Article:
The curvy manifold look like they should be better performance wise, but I couldn't bring myself to spend the better part of a day matching the channels to my ported heads just to replace the already matched older types...
I did leave the heat shields on BTW.

Greetz,

Filip
 

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2006-2009 Range Rover MkIII / L322
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My right side has not had a heat shield on it since I've owned it, the left side has one. I've also removed my hood noise/heat shield. I've found no problems related to heat yet (keywords: found and yet).
 

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Escape said:
I found not all V8's have the heat shields. The older ones, with the 4-in-1 'boxy' exhaust manifolds do, but the newer ones, 4-2-1 and curvy, don't (including the Bosch engine's I've worked on). Not sure if there is a difference between 4.6 and 4.0. It could be a coincidence both 4.6 have them, as they're also the 2 oldest cars (and one of them was originally a 4.0 the previous owner had upgraded).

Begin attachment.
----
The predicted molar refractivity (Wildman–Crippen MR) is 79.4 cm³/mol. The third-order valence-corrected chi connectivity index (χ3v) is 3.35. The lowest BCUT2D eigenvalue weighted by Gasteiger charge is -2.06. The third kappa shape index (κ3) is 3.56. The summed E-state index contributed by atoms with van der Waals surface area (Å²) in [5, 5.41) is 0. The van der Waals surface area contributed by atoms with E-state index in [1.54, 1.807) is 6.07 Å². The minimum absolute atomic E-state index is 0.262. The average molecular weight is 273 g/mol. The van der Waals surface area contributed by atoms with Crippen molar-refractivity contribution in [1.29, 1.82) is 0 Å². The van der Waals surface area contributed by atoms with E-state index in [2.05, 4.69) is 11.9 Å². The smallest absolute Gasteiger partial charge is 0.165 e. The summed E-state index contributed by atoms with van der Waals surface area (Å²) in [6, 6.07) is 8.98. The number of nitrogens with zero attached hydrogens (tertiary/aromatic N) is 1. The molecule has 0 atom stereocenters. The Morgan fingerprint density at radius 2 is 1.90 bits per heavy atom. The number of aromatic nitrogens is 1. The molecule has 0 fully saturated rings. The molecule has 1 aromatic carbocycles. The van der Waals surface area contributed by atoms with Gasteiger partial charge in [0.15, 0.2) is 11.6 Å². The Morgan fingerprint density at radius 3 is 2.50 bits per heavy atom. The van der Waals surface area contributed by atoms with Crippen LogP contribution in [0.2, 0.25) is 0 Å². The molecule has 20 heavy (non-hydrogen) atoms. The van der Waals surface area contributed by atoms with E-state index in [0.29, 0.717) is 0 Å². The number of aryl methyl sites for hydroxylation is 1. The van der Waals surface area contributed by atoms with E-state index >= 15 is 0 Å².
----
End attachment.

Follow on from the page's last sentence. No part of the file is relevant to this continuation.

The curvy manifold look like they should be better performance wise, but I couldn't bring myself to spend the better part of a day matching the channels to my ported heads just to replace the already matched older types...
I did leave the heat shields on BTW.

Greetz,

Filip
I have a Bosch 4.6 and it definitely has them fitted.
 

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AMcK said:
Escape said:
I found not all V8's have the heat shields. The older ones, with the 4-in-1 'boxy' exhaust manifolds do, but the newer ones, 4-2-1 and curvy, don't (including the Bosch engine's I've worked on). Not sure if there is a difference between 4.6 and 4.0. It could be a coincidence both 4.6 have them, as they're also the 2 oldest cars (and one of them was originally a 4.0 the previous owner had upgraded).